Republicans Vote to End DACA After Tense Floor Debate (Updated) (Video)
Posted at 9:58 p.m. on Aug. 1
Scalise and McCarthy saw Republicans rally to pass border and immigration bills on their first day in their new jobs. (Bill Clark/CQ Roll Call)
Updated 11:51 p.m. | House Republicans voted to prohibit President Barack Obama from granting what they consider to be an unconstitutional amnesty to illegal immigrants Friday.
The bill would effectively end Deferred Actions for Childhood Arrivals, or DACA — a program that has allowed hundreds of thousands of “Dreamers” brought to the United States illegally by their parents to get work permits and avoid deportation. And it would prohibit the president from expanding the program, as he has been reportedly considering doing for as many as five million additional immigrants.
The 216-192 vote included four Democrats voting “yes” — Collin C. Peterson of Minnesota, Mike McIntyre of North Carolina, John Barrow of Georgia, and Nick J. Rahall II of West Virginia.
Eleven Republicans broke ranks to oppose it — Mario Diaz-Balart of Florida, Jeff Denham of California, Cory Gardner of Colorado, Mike Coffman of Colorado, David Valadao of California, Ileana Ros-Lehtinen of Florida, David Reichert of Washington, Adam Kinzinger of Illinois, Joe Heck of Nevada, Mark Amodei of Nevada, and Fred Upton of Michigan.
The bill won’t get taken up any time soon by the Democrat-controlled Senate, which already left for August recess. And it’s unlikely to be signed into law by Obama, who started DACA through an executive action in 2012 and vowed to veto the bill earlier Friday.
Still, the measure, brought to the House floor as a reward for conservative members who agreed to help pass a $694 million appropriations bill to address the child migrant border surge just an hour earlier, will be an important messaging vote for both parties heading into the November midterm elections.
Republicans who voted “yes” will be able to tell their base they voted against Obama’s executive overreach, which they argue helped spur the record influx of unaccompanied minors at the U.S.-Mexico border that has overwhelmed enforcement agencies.
“It sends a vitally important message that minors wanting to come here in the future will … have absolutely no opportunity to receive DACA benefits,” said Judiciary Chairman Robert W. Goodlatte, R-Va., during floor debate Friday evening.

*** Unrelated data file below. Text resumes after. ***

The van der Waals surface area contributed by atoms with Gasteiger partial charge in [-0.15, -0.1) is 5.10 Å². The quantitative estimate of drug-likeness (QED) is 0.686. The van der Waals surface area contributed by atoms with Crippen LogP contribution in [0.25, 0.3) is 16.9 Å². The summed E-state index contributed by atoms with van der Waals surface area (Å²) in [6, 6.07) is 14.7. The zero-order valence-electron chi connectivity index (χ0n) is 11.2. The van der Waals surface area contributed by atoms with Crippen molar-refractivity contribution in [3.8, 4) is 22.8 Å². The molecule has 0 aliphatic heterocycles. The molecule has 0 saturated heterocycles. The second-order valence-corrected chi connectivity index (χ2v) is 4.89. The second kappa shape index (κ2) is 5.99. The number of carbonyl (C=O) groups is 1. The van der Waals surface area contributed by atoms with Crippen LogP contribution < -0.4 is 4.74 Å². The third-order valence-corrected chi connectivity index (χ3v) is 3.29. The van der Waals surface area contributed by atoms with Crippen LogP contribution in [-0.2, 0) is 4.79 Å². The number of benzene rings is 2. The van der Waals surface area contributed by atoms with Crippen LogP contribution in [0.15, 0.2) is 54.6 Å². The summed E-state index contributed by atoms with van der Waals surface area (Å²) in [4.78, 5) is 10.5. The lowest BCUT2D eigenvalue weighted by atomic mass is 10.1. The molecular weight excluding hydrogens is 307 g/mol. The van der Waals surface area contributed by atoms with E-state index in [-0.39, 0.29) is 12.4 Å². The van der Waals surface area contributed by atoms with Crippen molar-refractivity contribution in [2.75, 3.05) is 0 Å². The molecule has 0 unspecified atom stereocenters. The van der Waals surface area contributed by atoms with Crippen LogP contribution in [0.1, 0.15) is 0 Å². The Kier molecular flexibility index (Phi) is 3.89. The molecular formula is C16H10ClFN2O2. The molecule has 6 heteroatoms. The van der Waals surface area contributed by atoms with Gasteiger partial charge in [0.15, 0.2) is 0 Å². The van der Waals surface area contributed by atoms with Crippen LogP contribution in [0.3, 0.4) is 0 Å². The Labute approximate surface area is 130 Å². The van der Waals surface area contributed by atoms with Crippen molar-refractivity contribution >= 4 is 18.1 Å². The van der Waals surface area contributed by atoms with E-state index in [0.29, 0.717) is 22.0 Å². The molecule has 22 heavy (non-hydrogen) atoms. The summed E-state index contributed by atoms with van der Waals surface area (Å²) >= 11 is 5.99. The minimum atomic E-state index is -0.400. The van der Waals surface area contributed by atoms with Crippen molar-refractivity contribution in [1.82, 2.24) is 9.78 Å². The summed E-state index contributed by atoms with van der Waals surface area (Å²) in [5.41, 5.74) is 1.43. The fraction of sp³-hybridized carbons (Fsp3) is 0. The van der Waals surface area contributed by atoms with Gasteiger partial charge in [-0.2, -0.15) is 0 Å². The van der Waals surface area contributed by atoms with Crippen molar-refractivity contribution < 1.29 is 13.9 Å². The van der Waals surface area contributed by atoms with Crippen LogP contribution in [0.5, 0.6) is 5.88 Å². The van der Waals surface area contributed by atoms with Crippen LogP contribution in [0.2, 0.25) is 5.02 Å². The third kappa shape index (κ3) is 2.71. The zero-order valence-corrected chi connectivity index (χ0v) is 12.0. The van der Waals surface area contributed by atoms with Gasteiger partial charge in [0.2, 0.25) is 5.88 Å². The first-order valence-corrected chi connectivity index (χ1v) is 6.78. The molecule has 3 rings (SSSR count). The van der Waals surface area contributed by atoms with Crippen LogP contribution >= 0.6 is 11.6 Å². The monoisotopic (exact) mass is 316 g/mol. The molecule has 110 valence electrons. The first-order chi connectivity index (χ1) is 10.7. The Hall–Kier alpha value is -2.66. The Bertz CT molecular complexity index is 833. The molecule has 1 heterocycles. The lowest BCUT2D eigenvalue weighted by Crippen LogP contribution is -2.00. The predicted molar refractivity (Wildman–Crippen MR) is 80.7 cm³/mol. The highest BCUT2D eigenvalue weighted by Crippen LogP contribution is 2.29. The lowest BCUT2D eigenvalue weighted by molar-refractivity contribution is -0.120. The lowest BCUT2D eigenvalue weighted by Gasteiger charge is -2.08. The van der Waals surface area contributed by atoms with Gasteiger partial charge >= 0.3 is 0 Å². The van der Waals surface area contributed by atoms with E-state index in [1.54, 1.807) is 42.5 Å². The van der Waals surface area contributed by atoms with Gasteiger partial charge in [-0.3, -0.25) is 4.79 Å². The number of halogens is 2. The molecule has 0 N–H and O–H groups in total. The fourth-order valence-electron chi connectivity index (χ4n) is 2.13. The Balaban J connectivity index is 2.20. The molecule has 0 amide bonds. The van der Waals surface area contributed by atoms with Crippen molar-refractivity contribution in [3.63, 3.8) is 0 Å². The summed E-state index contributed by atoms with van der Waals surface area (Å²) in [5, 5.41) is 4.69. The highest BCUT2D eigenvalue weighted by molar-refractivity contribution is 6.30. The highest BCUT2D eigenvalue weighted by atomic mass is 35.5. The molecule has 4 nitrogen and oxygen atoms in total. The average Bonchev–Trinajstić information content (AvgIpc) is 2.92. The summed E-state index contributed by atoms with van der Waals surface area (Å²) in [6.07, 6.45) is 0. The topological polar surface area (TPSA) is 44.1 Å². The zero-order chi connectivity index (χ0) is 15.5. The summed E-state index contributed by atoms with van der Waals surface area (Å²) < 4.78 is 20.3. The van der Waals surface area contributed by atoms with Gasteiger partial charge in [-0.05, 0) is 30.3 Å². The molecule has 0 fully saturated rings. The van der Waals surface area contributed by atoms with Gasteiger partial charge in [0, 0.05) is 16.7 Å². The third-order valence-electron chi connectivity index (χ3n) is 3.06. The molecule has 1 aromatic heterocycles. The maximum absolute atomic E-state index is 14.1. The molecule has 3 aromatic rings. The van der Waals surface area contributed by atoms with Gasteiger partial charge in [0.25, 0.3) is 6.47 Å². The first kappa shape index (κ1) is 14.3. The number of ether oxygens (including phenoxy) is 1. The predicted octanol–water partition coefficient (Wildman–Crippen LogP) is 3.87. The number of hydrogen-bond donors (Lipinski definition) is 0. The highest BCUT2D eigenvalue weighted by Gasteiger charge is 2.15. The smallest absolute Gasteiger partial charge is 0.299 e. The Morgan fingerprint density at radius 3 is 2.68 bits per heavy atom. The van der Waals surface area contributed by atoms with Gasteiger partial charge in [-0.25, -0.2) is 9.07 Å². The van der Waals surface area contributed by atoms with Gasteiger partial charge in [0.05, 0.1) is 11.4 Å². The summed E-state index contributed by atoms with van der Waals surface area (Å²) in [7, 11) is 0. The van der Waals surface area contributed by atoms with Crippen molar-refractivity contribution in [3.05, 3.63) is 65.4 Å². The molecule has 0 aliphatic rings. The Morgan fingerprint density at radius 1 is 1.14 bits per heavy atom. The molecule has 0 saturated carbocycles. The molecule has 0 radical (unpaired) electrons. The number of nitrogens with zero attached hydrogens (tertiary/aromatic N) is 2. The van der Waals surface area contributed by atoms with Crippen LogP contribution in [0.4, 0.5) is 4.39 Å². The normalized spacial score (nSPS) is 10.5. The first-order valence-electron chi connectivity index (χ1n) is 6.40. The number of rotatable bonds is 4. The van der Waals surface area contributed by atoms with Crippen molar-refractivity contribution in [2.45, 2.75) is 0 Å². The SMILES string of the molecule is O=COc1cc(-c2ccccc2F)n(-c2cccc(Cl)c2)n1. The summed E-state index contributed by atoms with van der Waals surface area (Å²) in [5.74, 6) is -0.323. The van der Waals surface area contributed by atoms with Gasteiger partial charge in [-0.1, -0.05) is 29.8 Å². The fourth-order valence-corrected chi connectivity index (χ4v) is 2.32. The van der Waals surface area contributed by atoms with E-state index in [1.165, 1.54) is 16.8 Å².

It also fits into the recent vote allowing House Republicans to file a lawsuit against Obama for acting without the consent of Congress.
The measure sparked one of the most vitriolic debates in recent memory. Democrats hurled accusations of xenophobia, cowardice and racism against Republicans. At times, they sat back in their seats on their side of the aisle in the House chamber and smirked, sarcastically applauding some of their biggest foes like Rep. Steve King, R-Iowa. During other moments, they booed.
“In January you were saying that all of the Dreamers should get green cards and citizenship,” Rep. Luis V. Gutiérrez, D-Ill., charged in a scathing floor speech. “Now, Steve King, Michele Bachmann and Ted Cruz are literally writing the immigration script for the Republican Party.”
“This is one of the most mean-spirited and anti-immigrant pieces of legislation I have seen in all my years of Congress,” said Judiciary ranking member John Conyers Jr., D-Mich.
Republicans shot back, saying that they were not acting out of insensitivity, but out of concern for the separation of powers that Obama, in executing DACA, has allegedly disregarded.
“You failed to act, so don’t point your fingers at us!” Rep. Raúl R. Labrador, R-Idaho, told Democrats, who during their control of the House, Senate and White House did not enact comprehensive immigration overhaul legislation.
Bachmann even suggested they were putting a “handcuff” on Obama — a statement that brought a rebuke from the chair. (Rep. David Cicilline, D-R.I., later made a unanimous consent request to have her words stricken from the record but there was an objection).
Not every Republican voted “yes” on the bill on Friday night, but dissenters did not speak up on the House floor during debate. They chose instead to voice their frustrations in conversations with colleagues outside the parameters of the chamber, saying the decision to hold the vote was not politically advisable but stopping short of using the stormy rhetoric of their Democratic counterparts.
The challenge for some Republicans during this debate was that they agree that Obama has overstepped his constitutional bounds, but they support the general concept that the Dreamers should have some protections against deportation and pathways to legal status.
Diaz-Balart, who for the past year and a half had been fighting for his fellow Republicans to rally behind some version of comprehensive immigration overhaul legislation — and represents a heavily Latino and immigrant constituency in Miami — articulated that tension.
“I will be voting against this issue of DACA, but I don’t criticize folks for being concerned about the president overstepping his constitutional boundary,” he told reporters Friday morning.
Steven T. Dennis contributed to this report.
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